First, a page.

Gaza Tunnel Smugglers Grow Under Hamas
By KEVIN FRAYER Associated Press Writer Tuesday August 14, 2007 7:01 PM
RAFAH, Gaza Strip (AP) - Gazans are finding an antidote to their growing
isolation: digging tunnels under their border with Egypt to smuggle
everything from weapons to cigarettes to people.
A group of smugglers recently gave an Associated Press photographer rare
permission to accompany them as they dug one tunnel. In underground darkness
with stifling heat and limited air supply, the diggers painstakingly removed
sand and rubble as they crawled through cramped spaces carrying portable
lamps and homemade tools.
The southern Gaza town of Rafah has long been a key conduit for underground
weapons-smuggling - mostly controlled by a handful of local clans. With
Israel imposing a strict closure of Gaza's borders in the wake of Hamas
militants' violent seizure of the coastal territory in June, more and more
smugglers are taking a piece of the action.
The stakes are higher than ever. Smugglers find themselves pursued by
Israel, which fears militants' growing arsenal; by Egypt, which is under
growing pressure to crack down on tunnel diggers; and by Hamas, which does
not oppose tunnels but wants to control them.
The diggers, who refused to give their names and wore masks to shield their
identities, said today's tunnels must be deeper and longer than ever before
to avoid detection. The tunnels often take weeks or months to dig, and the
tunnelers sleep where they work to avoid getting caught.
Tunnelers smuggle machine guns, rifles, ammunition, explosive devices,
grenade launchers and other munitions. Cigarettes, drugs, gold, automobile
people also move through the shafts.
The AP was not allowed to see what goods were moving through the tunnel.
Some are only wide enough to carry in contraband no larger than a rifle,
pulled through with a rope. Others, such as the one seen by AP, are big
enough for a person. Still, once inside there's not enough room to turn
around, so every 100 yards or so, a wider space is bored to enable a change
Israel estimates there are dozens of tunnels. They range in length from 100
yards to a half-mile. They begin and end in unlikely places: under the floor
tiles of kitchens, inside bedroom closets or animal pens, in the nooks of
abandoned buildings. People who allow their dwellings to be used for tunnels
Runners said it is now most profitable to smuggle in goods such as
cigarettes rather than weapons because Hamas has prohibited ordinary
citizens and rival militants from carrying arms.
``After they (Hamas) took over and started controlling who can have weapons,
nobody wants them any more. So why should we bring them in?'' said one
Other tunnels, however, are squarely in Hamas' hands - and Israeli officials
say arms smuggling by the militant group is going strong.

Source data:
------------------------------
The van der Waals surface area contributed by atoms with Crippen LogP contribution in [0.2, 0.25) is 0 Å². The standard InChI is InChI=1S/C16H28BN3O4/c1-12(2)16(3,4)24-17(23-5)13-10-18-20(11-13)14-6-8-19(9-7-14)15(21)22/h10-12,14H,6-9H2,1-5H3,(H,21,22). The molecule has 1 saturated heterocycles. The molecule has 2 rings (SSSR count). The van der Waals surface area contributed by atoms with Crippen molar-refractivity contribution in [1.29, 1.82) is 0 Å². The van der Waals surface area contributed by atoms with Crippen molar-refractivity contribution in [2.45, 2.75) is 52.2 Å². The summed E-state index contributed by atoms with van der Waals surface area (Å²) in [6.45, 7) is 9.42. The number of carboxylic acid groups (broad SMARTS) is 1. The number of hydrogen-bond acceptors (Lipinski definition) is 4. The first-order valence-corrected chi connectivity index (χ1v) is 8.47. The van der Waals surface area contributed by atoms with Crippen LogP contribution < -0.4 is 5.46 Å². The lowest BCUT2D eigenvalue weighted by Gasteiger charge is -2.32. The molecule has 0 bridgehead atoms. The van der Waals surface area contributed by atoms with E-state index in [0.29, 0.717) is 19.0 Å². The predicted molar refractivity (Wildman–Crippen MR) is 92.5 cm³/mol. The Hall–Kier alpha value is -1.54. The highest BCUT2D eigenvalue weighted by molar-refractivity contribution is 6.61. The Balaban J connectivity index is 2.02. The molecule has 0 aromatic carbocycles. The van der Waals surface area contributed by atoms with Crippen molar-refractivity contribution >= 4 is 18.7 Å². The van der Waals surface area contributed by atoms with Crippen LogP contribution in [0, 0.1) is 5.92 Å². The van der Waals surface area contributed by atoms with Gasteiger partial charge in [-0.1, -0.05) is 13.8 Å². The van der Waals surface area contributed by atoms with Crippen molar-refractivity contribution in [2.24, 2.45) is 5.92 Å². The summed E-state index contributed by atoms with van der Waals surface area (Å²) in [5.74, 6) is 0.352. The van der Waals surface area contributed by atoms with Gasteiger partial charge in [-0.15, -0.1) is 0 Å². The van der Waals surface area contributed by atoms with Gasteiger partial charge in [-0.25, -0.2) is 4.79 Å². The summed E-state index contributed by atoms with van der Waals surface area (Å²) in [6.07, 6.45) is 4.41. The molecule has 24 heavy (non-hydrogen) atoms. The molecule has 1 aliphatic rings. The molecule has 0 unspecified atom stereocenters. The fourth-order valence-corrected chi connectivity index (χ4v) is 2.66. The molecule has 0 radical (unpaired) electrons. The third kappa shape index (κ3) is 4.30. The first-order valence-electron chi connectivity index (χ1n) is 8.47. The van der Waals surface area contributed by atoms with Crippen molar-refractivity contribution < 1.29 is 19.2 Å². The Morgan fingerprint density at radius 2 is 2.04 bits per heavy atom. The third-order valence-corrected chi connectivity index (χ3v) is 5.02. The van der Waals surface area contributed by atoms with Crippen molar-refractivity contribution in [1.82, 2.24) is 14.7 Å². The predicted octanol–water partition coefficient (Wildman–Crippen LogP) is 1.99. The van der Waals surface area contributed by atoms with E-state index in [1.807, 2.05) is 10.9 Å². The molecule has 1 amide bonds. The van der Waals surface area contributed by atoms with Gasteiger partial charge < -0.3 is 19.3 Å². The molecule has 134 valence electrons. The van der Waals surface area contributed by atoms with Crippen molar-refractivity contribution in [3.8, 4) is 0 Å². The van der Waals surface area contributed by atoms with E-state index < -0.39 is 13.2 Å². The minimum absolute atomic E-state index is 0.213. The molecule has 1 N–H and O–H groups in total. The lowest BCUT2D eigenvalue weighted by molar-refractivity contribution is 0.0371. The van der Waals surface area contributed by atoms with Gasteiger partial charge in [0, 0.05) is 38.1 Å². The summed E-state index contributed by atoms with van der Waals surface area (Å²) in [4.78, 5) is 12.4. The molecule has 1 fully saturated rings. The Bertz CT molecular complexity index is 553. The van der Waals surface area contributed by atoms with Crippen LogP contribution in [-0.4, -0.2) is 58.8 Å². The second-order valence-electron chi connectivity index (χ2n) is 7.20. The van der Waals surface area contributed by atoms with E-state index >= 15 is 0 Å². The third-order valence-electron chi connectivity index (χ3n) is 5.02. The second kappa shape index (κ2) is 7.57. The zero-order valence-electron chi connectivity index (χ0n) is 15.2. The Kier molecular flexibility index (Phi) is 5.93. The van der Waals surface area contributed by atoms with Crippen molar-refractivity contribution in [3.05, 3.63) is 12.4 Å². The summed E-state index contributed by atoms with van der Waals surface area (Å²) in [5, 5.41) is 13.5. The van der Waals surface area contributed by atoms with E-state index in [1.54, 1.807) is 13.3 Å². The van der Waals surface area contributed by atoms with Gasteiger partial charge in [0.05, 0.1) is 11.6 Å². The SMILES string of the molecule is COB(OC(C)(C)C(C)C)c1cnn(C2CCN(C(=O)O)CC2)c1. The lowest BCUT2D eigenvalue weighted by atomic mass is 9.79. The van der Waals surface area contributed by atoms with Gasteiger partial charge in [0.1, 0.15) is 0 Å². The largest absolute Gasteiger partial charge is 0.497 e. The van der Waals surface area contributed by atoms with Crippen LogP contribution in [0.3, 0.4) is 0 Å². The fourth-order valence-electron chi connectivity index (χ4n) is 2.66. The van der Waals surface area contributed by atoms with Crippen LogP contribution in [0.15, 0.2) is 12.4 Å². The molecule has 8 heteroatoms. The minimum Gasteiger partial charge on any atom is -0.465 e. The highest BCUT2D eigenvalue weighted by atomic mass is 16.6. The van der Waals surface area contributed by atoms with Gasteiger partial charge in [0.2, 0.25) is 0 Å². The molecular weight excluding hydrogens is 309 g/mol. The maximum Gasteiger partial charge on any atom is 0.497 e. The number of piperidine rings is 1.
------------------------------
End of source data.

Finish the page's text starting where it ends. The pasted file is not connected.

Smuggling has a long history in the area. Egypt once used a camel corps to
intercept aboveground Bedouin caravans, but for years now has relied on
vehicle patrols. During Israel's withdrawal from Sinai, smugglers buried
Mercedes and other vehicles in the desert sand so they could retrieve and
sell them after Israel withdrew from the territory, without having to pay
Gaza's tunnels are a major frustration for Israel, which has carried out
dozens of raids to destroy them, often killing both militants and civilians.
``The Hamas terror organization continues to busy itself with the smuggling
of huge quantities of weapons for use against Israel. These tunnels continue
to be the main source of the weapons supplies to Palestinian terrorists,''
said Israeli government spokesman David Baker.
Tunnelers said Hamas has been trying to take over existing tunnels for its
own smuggling - showing little tolerance for freelance runners.
In an interview, Hamas spokesman Fawzi Barhoum denied the existence of
tunnels in Gaza.
``Israel is claiming there are tunnels just to spoil the relationship
between us and our brothers in Egypt,'' he said.
Smuggling a person through a tunnel can cost up to $10,000, depending on
their importance or whether they are wanted by Israel, the smugglers said.
Runners say the process of bringing a person from Egypt involves intricate
planning and coordination with the other side.
``He's handed to someone there. He stays over at that person's place, and
then we bring him in at night at an agreed time,'' said a smuggler.
Depending on the length, width and sophistication of any given tunnel, they
can cost anywhere from $5,000 to $200,000 to build. That cost is the biggest
incentive for smugglers to move as much contraband as possible. Profits,
too, can be high, with more than a few Gaza millionaires created by
One tunneler said the shaft he was digging would take four months to
complete and that he expected to earn $12,000 for his efforts - a fortune in